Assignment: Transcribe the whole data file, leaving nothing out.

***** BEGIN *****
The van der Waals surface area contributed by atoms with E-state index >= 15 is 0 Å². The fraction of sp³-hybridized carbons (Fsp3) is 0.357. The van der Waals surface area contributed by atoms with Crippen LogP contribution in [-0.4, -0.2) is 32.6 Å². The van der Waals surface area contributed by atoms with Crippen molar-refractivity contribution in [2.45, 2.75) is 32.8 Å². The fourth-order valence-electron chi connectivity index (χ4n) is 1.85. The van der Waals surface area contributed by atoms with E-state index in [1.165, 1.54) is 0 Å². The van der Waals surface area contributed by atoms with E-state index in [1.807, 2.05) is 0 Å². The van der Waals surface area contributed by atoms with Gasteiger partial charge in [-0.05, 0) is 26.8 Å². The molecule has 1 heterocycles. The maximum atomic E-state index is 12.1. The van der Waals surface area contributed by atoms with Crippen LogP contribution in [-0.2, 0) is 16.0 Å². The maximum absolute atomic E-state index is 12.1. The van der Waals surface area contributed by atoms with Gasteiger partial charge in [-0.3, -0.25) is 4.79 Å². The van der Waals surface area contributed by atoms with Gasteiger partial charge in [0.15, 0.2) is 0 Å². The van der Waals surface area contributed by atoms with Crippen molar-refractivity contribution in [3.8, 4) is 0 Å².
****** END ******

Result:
The van der Waals surface area contributed by atoms with E-state index >= 15 is 0 Å². The fraction of sp³-hybridized carbons (Fsp3) is 0.357. The van der Waals surface area contributed by atoms with Crippen LogP contribution in [-0.4, -0.2) is 32.6 Å². The van der Waals surface area contributed by atoms with Crippen molar-refractivity contribution in [2.45, 2.75) is 32.8 Å². The fourth-order valence-electron chi connectivity index (χ4n) is 1.85. The van der Waals surface area contributed by atoms with E-state index in [1.165, 1.54) is 0 Å². The van der Waals surface area contributed by atoms with E-state index in [1.807, 2.05) is 0 Å². The van der Waals surface area contributed by atoms with Gasteiger partial charge in [-0.05, 0) is 26.8 Å². The molecule has 1 heterocycles. The maximum atomic E-state index is 12.1. The van der Waals surface area contributed by atoms with Crippen LogP contribution in [-0.2, 0) is 16.0 Å². The maximum absolute atomic E-state index is 12.1. The van der Waals surface area contributed by atoms with Gasteiger partial charge in [-0.3, -0.25) is 4.79 Å². The van der Waals surface area contributed by atoms with Gasteiger partial charge in [0.15, 0.2) is 0 Å². The van der Waals surface area contributed by atoms with Crippen molar-refractivity contribution in [3.8, 4) is 0 Å².